Hundreds of thousands of people in Japan have been advised to evacuate their homes, as the country is on high alert over heavy rains and flooding following Typhoon Etau.
Typhoon Etau brought winds of up to 78mph to central Aichi prefecture on September 9 before moving out to sea.
Heavy rain continued to drench eastern Japan on September 10.
“This is a scale of downpour that we have not experienced before. Grave danger could be imminent,” the chief forecaster at the Japan Meteorological Agency, Takuya Deshimaru, told an emergency press conference.
The hardest-hit area on September 10 was north of the capital, in Ibaraki and Tochigi prefectures.
The Fire and Disaster and Management Agency said one person is missing and 15 others had been injured, two seriously, both of whom were elderly women knocked over by strong winds.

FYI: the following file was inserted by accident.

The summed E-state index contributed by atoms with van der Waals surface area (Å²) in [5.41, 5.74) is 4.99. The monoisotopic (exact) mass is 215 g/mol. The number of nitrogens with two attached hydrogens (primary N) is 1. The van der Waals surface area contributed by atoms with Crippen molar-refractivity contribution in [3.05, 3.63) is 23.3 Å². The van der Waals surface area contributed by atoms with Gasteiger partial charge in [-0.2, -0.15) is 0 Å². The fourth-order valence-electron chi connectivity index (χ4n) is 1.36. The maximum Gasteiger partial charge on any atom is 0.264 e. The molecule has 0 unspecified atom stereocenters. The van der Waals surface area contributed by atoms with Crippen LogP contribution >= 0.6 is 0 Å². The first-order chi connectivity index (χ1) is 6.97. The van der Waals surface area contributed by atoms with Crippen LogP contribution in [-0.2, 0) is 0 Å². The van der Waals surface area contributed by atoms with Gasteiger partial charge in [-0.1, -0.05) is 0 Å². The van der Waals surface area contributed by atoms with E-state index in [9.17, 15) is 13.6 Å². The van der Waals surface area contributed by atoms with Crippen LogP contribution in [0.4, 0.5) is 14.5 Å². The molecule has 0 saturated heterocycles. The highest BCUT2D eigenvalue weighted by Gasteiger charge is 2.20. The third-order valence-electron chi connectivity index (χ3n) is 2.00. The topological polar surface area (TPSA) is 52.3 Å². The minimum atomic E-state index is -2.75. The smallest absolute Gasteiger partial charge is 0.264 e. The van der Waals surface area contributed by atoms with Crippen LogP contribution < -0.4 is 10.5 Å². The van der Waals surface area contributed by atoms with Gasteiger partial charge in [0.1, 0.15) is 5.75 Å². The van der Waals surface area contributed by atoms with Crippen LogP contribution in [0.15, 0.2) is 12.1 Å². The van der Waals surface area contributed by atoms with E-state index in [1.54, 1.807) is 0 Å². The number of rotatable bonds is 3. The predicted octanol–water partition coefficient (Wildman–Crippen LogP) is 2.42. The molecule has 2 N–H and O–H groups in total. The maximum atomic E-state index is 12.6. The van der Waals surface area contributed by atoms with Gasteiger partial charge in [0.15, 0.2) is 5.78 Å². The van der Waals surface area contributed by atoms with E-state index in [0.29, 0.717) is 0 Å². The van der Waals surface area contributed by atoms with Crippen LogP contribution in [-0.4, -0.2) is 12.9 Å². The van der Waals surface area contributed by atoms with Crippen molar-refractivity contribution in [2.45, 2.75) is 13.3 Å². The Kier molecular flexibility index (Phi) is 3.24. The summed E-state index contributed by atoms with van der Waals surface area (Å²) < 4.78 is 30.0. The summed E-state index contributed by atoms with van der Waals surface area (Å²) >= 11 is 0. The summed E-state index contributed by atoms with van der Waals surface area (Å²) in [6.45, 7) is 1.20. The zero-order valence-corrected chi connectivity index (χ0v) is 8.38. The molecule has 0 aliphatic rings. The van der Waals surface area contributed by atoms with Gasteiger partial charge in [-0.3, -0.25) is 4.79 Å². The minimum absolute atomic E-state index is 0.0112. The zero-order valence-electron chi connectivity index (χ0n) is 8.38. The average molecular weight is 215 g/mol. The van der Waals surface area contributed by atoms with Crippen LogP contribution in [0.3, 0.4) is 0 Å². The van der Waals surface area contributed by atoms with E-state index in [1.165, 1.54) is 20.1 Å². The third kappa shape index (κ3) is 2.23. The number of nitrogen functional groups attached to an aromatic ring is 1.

Local media has reported one person missing after a landslide hit a house in Kanuma, Tochigi prefecture.
Some areas had power outages and parts of Tokyo saw flooding as authorities on September 10 advised about 900,000 people in the capital and other parts of the country to leave their homes.
The extreme weather also disrupted transport links, with dozens of flights cancelled and bullet train services partially suspended.
Last month, powerful Typhoon Goni hit Japan’s southernmost main island of Kyushu, killing at least one person and injuring 70 others.